Metro government Friday morning launched what Mayor Karl Dean’s office billed as a “new and improved” Nashville.gov website.
The new site, Dean’s office said in a release, will be faster, more convenient, and easier to navigate. But the redesign, the site’s first full makeover in five years, came with a few hiccups.
Individuals who use a search engine, such as Google, to find a particular department or individual in Metro government will find that clicking on the resulting link leads them to an Internet dead end — a message on the Nashville.gov site reading “Sorry, we could not find the page you were looking for."
That’s because with the new look came new URLs — essentially, a new address — for each of the sites thousands of pages. Search results on engines such as Google or Yahoo, however, are ordered based on the prevalence of a particular link. For that reason, the link produced for a search of “Diane Neighbors Vice Mayor,” for instance, will lead one to a URL for the old site, which no longer exists.
As a result, five years of links to various sections of the Metro site are now broken.
“It’s what happens when you move from one platform to another,” Keith Durbin, Metro’s chief information officer and director of Information Technology Services, told The City Paper Friday. “You expect that.”
Durbin said automatic redirects were put in place for the most frequently visited pages, like those for employment opportunities and the police department. As for the rest of the site, he said it’s just a matter of waiting for links those pages to unseat the old ones in various search engines.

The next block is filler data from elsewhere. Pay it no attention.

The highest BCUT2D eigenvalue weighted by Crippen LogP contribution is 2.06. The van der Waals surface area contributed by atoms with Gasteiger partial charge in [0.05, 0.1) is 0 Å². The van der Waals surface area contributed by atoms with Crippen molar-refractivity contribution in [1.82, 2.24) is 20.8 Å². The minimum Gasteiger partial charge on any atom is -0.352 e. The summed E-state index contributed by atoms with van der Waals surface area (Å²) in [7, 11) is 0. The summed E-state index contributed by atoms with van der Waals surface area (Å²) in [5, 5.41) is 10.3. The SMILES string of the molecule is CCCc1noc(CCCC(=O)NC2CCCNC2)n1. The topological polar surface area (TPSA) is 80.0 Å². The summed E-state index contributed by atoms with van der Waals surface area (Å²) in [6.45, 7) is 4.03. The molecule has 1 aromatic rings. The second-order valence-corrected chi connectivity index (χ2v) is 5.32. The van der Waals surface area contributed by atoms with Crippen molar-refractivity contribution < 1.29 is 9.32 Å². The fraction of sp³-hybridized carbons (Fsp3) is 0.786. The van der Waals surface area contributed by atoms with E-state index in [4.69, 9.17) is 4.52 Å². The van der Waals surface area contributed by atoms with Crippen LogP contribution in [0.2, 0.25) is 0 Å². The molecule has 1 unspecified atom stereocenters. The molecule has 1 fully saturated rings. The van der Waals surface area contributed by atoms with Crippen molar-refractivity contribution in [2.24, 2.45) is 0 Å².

“This was expected and we’ve done what we think is reasonable to fix it until the Internet catches up,” he said. “If we see things that are persistently problems we can address those kinds of things at any time.”
The old version of Nashville.gov, Durbin said, contained approximately 19,000 pages. Ensuring that links to those pages all redirected one to the new site was “just not practical,” he said.
“Those redirects are all manual, so you imagine how time-consuming that would be to put them in place,” he said. “So we’ve done them for kind of major things, and major sites to make sure that there is consistency there.”
More time would also have meant more money. As it is, Durbin said the software, hardware and consulting for the redesign cost $360,000.
As of early Friday afternoon, the site as a whole had experienced intermittent problems loading.
This morning, in a release announcing the launch, Dean’s office highlighted various features of the new site. They include:
• Enhanced search capability, offering search results which improve and give prominence to popular search results that visitors select.
• Improved interactive calendar with community and local government events.
• Interactive maps to find community attractions and government locations like parks, greenways and offices.
• Subscription tools for automated delivery of government meeting agendas by email or text message.
• Combined social media center to centralize social media offerings from Metro departments, agencies and initiatives in one location.
• Combined newsroom allowing for centralized press and media releases from many departments and agencies.
• Additional and easier to locate on-demand online services, including an online form to report comments and complaints to the Metro 311 Customer Service Center.